Hypertension was defined as a mean systolic blood pressure of 140 mm Hg or higher over both follow-up measurements, a mean diastolic of 90 mm Hg or higher over both follow-up measurements, or the use of antihypertensive medication at any follow-up.

The authors found that people who never drank coffee at all had a lower risk for hypertension than light coffee consumers -- those who drank between one and three cups daily. The adjusted odds ratio for coffee abstainers versus light drinkers was 0.54 (95% confidence interval, 0.31-0.92).

On the other end of the scale, women who drank more than six cups of coffee per day had a lower hypertension risk than women who drank between zero and three cups (adjusted odds ratio 0.67; 95% CI: 0.46-0.98).

Men who did not drink coffee also had a lower risk relative to those drank one to three cups daily (adjusted odds ratio 0.60 (95% CI, 0.24-1.49), but adjusted odds ratios for the other two consumption categories, four-to-six cups, and more than six cups daily, were close to 1.00 (1.08, 95% CI 0.79-1.47 and 1.03, 95% CI, 0.72-1.46, respectively).

The authors also found an association between age, hypertension, and coffee consumption. Men and women age 39 and over at baseline had 0.35 mm Hg lower systolic pressures for every cup of coffee they drank daily (95% CI: -0.59 to - 0.11mm Hg), and 0.11 mg Hg lower diastolic pressure (95% CI, -0.26 to -0.03 mm Hg) compared with younger participants, but the latter was not statistically significant.

Dr. Uiterwaal was the recipient of an unrestricted grant from the organization on Physiological Effects of Coffee in Paris. There were no other author conflicts of interest, they reported.

Primary source: American Journal of Clinical Nutrition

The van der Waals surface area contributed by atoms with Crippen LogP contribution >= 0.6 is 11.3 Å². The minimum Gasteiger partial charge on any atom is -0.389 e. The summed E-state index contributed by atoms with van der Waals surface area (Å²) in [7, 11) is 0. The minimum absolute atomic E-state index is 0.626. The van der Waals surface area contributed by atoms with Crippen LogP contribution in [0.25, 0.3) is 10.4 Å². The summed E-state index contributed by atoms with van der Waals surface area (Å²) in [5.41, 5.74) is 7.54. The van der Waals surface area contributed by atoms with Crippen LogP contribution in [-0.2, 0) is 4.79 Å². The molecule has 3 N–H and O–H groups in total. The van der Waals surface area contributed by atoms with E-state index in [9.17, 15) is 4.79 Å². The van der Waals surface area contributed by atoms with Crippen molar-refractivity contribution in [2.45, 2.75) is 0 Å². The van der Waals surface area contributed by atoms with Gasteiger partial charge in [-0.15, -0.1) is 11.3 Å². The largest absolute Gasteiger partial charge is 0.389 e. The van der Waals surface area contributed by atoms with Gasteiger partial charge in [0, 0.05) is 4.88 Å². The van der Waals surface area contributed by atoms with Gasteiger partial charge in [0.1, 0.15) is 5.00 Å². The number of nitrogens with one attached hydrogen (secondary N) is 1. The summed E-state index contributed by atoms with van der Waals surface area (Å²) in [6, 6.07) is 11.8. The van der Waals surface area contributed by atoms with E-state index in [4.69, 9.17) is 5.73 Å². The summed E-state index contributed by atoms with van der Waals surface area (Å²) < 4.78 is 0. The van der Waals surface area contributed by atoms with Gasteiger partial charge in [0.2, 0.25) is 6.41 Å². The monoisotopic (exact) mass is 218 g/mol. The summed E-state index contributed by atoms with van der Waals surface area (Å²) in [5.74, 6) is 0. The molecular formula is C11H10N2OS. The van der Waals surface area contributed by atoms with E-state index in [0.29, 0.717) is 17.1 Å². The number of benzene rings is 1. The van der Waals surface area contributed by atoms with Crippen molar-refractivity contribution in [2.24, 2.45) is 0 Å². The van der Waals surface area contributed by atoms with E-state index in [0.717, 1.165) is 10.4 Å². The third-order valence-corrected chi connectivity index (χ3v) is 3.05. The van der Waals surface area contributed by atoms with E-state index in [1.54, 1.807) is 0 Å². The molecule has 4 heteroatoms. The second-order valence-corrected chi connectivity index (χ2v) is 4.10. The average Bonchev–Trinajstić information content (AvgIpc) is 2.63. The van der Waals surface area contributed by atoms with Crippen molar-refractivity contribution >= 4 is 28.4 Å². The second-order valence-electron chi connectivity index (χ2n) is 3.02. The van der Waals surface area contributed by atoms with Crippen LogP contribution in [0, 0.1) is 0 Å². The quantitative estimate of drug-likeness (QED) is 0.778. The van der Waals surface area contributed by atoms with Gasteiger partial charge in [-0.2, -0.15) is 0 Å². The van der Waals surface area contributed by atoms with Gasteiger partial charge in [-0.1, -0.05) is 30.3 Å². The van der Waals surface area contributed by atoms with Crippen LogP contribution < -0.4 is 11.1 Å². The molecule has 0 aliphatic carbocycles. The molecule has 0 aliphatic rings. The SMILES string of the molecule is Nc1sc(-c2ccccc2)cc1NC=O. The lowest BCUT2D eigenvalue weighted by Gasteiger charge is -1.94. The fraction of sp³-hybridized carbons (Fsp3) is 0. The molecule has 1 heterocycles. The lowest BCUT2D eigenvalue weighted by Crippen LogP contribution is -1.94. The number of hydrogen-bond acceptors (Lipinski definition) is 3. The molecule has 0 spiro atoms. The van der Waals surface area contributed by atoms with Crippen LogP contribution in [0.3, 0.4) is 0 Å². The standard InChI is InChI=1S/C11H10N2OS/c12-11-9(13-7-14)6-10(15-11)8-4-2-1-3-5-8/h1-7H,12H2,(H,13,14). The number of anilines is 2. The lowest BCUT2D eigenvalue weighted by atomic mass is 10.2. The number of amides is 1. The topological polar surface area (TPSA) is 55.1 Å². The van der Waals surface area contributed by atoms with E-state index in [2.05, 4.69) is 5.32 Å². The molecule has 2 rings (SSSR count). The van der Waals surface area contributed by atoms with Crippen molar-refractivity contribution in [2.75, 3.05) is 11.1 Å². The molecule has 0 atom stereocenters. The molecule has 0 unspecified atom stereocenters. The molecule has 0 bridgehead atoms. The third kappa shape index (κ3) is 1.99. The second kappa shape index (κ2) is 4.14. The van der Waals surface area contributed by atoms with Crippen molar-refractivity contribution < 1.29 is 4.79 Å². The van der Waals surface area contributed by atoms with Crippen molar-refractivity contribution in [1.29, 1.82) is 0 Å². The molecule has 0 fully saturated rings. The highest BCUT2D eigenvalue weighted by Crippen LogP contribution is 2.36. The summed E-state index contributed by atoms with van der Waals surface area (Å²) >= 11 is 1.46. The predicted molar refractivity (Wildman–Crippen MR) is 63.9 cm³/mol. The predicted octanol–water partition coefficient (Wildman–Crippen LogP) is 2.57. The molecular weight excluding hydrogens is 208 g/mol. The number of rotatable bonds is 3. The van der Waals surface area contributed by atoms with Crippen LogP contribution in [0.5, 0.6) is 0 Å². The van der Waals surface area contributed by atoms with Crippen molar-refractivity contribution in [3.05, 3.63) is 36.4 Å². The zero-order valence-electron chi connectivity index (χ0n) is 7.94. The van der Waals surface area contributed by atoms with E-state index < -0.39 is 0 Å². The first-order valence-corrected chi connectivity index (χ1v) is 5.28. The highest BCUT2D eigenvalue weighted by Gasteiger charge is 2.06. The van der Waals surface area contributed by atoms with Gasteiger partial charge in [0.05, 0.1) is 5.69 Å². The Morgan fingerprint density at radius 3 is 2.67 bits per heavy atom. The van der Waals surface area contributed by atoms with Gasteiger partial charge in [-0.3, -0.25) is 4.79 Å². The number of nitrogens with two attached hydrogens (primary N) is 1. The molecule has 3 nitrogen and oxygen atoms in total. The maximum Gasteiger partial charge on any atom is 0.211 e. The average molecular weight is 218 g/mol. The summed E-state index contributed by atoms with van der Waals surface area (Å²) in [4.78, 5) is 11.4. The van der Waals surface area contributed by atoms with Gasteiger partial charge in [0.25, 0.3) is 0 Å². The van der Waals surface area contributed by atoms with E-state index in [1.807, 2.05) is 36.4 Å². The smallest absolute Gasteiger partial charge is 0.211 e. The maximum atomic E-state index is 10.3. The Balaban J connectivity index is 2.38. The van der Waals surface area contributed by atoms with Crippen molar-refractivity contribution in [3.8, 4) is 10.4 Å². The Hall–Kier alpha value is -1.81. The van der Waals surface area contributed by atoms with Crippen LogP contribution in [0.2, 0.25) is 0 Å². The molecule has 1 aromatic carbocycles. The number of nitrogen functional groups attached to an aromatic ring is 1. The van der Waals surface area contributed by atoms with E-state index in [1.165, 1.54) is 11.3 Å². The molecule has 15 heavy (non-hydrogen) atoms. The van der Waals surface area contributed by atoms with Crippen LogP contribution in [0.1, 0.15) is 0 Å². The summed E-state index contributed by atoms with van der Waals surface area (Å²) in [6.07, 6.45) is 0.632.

Source reference:

Uiterwaal CSPM et al. "Coffee intake and incidence of hypertension." Am J Clin Nutr 2007;85:718 -23.

This article was orginally published on March 23, 2007 by You can visit them on

Benefits of a coffee grinder – the issue of oxidation

A great tasting cup of coffee is produced from whole coffee that's ground within a few minutes of brewing. The reason why coffee tastes so much better when it's just been through a coffee grinder, is that within two minutes, or so the experts claim, the coffee beans begin to oxidize, which is what changes the flavor. Most experts agree that the sooner you brew your coffee after you put it through a coffee grinder, the better your coffee will taste.

Tuesday, April 03, 2007

Is this the end of organic coffee?

Thanks to a recent hush-hush USDA ruling, your clean-conscience, fair-trade, organic latte may soon be a thing of the past.

By Samuel Fromartz

Apr. 03, 2007 | Enjoy your organic coffee now, while it's hot -- because it may not be around for long.

Last month, the U.S. Department of Agriculture quietly released a ruling that alarmed organic certifiers and groups who work with third-world farmers. The decision tightens organic certification requirements to such a degree that it could sharply curtail the ability of small grower co-ops to produce organic coffee -- not to mention organic bananas, cocoa, sugar and even spices. Kimberly Easson, director of strategic relationships for TransFair USA, the fair trade certification group, puts it bluntly: "This ruling could wipe out the organic coffee market in the U.S."